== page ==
From the Pastor’s Heart
We are called to be Christ’s disciples as individuals, and as a church. Sadly, Christianity today seems centered more on the “me” and less on the “we.” The “me” spirit dominated the “Me Decades” of the 70s and 80s. In our time, Christianity is shaped by the egocentricity, narcissism and individuality of our culture.
“Rugged individualism” fights against the church’s corporate nature. Yet the Scripture is clear about the value and need of togetherness. Hebrews 10:25 reminds us not to give up the habit of meeting together, but instead to keep gathering for worship and mutual encouragement.
A Christianity Today article quotes Tim Stafford’s thoughts from his book The Church—Why Bother? “Once the individual hoped for acceptance by the church. Now the church hopes for acceptance by the individual. Any person can stand outside the church and critique its obedience to the gospel. But part of God’s call on a Christian’s life is to walk inside and die to self by relating to other human beings, both in their fallenness and redeemed glory. Encouragement needs a face; it needs a body. The church will fail and frustrate people . . . yet it will also bless them. A living, breathing congregation is the only place to live in healthy relationship to God.”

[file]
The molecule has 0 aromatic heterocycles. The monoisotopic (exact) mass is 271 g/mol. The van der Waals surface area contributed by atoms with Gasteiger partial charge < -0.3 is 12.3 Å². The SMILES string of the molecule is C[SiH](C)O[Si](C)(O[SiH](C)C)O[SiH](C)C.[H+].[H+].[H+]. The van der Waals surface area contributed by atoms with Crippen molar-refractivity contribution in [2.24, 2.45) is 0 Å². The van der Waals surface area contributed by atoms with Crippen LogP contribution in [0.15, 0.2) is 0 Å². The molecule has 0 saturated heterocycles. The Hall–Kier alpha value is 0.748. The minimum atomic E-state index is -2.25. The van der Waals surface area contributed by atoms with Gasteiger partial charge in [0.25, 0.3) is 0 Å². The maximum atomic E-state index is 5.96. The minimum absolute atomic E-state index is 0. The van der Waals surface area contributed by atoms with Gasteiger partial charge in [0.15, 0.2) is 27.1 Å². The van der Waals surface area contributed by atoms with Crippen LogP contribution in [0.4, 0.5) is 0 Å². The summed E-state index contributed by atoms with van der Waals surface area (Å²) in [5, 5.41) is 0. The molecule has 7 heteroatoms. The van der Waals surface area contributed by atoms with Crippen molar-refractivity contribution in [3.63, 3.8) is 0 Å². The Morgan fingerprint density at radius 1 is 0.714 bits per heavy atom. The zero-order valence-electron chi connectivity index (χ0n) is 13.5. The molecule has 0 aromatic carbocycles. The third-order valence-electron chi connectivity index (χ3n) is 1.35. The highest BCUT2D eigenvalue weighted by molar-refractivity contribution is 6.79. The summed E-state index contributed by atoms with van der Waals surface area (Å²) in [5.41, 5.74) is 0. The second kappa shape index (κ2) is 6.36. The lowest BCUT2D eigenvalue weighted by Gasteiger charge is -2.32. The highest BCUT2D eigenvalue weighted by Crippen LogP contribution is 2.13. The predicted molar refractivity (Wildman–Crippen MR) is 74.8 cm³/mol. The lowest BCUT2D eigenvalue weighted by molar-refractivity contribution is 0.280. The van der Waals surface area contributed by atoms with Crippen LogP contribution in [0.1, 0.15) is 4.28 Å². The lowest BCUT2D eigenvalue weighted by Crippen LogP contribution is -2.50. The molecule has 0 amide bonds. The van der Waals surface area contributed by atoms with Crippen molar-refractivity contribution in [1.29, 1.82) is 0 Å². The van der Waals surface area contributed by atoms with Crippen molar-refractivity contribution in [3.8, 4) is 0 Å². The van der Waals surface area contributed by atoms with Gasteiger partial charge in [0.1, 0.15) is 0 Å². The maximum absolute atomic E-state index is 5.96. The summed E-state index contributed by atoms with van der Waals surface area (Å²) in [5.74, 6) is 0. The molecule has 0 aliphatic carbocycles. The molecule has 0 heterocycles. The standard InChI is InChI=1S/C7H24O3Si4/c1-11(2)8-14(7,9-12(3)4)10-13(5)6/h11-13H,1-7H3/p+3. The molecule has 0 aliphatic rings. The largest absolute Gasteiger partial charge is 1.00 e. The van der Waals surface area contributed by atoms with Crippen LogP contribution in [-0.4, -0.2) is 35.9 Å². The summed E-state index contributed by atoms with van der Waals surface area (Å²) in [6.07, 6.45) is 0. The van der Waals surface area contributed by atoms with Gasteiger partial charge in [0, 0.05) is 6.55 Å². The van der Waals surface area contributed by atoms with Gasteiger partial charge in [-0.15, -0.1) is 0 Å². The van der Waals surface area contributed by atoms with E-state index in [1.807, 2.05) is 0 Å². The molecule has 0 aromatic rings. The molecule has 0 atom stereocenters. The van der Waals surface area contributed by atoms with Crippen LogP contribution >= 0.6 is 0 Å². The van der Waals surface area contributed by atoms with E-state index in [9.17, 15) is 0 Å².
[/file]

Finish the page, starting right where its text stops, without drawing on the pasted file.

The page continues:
A “lone” Christian is an oxymoron. Broken and shattered as it is, the church is the body of Christ—His hands, feet and heart in the world. The church is not about me, or you, or us. It is His church, not ours. The purposes of the church include worship, evangelism, discipleship, fellowship and ministry. Worship focuses entirely on God’s power, wisdom and goodness. Evangelism has a heart for others’ relationship to God. Discipleship marches to the drumbeat of Jesus’ orders. Fellowship enjoys the company of other believers. Ministry reaches out in unselfish, compassionate concern for others’ needs.
See you in church.